Finally, one of the great disadvantages of chemical pollution is that it usually goes unnoticed. With the exception of the striking fatal events with obvious consequences, chemical pollution is invisible, and its effects on the health of living beings are manifested in silence, without attracting attention, until in some cases, unfortunately, it is too late. The air we breathe, the water we drink or the food we eat may contain a multitude of potentially toxic chemicals if they come from contaminated areas or if they have been treated improperly with chemicals, and despite this, they may appear to be normal and we would never imagine that they might be contaminated. A population of bees, otters or vultures may be in decline even though their habitat does not have any apparent degradation and provides them with the necessary resources for their survival. But exposure to pesticides, organic pollutants or drugs may be behind such declines.

The Aznalcóllar spill, which occurred in 1998 owing to the rupture of a mining pond containing tons of toxic sewage sludge, is one of the most serious environmental disasters in the history of Spain (Photo: Universidad de Granada).


The invisibility of the threat posed by chemical pollution is also sometimes associated with our failure to see or our lack of responsibility and environmental awareness. If we live in a city covered by a kind of gray fog that contrasts with the blue of the sky, it will not take us much mental effort to conclude that the air of that city is dirty, and that the dirt is owing to the presence of particles and a multitude of toxic substances derived from traffic emissions or from surrounding industrial activities. However, many citizens will continue overusing their cars, and our competent authorities will continue ignoring the urgent need to take this type of pollution very seriously.

Air pollution is not exclusive to large cities. Puertollano, a city in Castilla-La Mancha (Spain) with around 50,000 inhabitants, receives pollutant emissions from a nearby petrochemical complex. Depending on wind and rains, these emissions are widely extended throughout the surrounding environment.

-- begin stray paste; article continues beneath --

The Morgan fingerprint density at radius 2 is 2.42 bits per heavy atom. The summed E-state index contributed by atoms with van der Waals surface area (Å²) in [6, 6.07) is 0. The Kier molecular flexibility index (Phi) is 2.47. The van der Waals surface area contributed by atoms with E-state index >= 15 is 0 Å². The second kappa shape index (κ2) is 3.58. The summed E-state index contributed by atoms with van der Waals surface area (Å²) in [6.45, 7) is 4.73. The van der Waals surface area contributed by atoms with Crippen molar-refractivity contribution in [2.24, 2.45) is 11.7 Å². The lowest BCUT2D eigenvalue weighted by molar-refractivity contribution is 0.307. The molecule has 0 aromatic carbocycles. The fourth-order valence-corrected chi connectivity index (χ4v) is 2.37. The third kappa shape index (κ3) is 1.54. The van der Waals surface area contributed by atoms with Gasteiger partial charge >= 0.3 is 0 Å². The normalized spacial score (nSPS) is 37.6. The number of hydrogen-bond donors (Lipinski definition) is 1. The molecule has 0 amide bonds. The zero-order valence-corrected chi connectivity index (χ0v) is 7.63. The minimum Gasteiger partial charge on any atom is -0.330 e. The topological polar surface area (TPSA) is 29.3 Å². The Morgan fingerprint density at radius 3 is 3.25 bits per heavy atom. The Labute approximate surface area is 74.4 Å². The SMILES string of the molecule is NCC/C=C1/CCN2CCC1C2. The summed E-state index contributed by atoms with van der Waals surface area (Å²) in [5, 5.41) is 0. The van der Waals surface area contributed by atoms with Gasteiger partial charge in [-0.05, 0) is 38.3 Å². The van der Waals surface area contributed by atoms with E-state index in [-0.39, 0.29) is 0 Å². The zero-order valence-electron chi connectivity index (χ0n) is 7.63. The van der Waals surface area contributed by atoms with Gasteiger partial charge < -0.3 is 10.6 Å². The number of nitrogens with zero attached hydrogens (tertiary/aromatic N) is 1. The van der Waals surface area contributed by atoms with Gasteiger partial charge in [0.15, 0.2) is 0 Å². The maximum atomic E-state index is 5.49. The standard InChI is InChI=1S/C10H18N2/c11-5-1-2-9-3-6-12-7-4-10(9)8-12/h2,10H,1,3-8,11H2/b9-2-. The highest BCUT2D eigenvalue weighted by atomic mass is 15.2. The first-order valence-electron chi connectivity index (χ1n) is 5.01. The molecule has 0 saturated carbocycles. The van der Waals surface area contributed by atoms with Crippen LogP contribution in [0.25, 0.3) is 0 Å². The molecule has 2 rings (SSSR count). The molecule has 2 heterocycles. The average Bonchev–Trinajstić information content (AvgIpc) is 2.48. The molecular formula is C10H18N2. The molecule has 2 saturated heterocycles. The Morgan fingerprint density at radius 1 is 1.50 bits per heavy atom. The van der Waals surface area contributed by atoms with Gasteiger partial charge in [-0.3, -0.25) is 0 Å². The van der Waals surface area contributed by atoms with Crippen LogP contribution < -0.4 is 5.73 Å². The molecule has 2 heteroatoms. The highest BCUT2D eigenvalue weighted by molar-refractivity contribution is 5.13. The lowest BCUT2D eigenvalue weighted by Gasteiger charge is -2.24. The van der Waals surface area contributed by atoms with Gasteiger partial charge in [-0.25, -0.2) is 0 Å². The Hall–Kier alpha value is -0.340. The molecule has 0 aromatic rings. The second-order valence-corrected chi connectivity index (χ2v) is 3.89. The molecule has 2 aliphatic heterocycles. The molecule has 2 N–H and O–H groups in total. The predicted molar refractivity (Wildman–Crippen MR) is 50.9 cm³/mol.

We must stop underestimating the consequences of chemical pollution. At present, air pollution causes more premature deaths than tobacco worldwide: almost 9 million a year! We also know that exposure to toxic substances of an anthropogenic origin is behind the decline of the populations of an increasing number of wildlife species, either as a primary or a secondary cause. Even our neighbours the sparrows (Passer domesticus) are declining as a consequence of chemical pollution, among other factors. The European Chemicals Agency (ECHA) has registered about 150,000 chemical substances for its use, and except for pharmacological products (whose use and commerce are subjected to very strict regulations and controls), we know the theoretical toxic potential and the environmental and health risks of only 20 % of them before they enter the market and begin to spread to nature. Since the global economy is experiencing a "chemical intensification" (a growing global production of new chemicals for use in an increasing number of applications), raising the awareness of the need to prevent chemical pollution, adopting effective regulations to reduce the emission of potentially toxic chemicals into the environment, and monitoring their levels, scope and effects in nature should be a priority.

Studying the presence of chemicals in wildlife and livestock over time, as well as their toxic effects, is very useful to assess whether a particular habitat or ecosystem is threatened by chemical pollution.


Ecotoxicology is the science dedicated to studying the presence and adverse effects of chemicals in animal and plant populations, as well as the processes and factors determining their transport, transformation and breakdown in the environment, in order to evaluate the risk that they represent for life and the strategies required to minimize it. This is an inter- and multidisciplinary field of the Environmental Sciences that we at Azeral Environmental Sciences develop in close collaboration with some of the best laboratories in Geology, Chemistry, Physiology and Toxicology.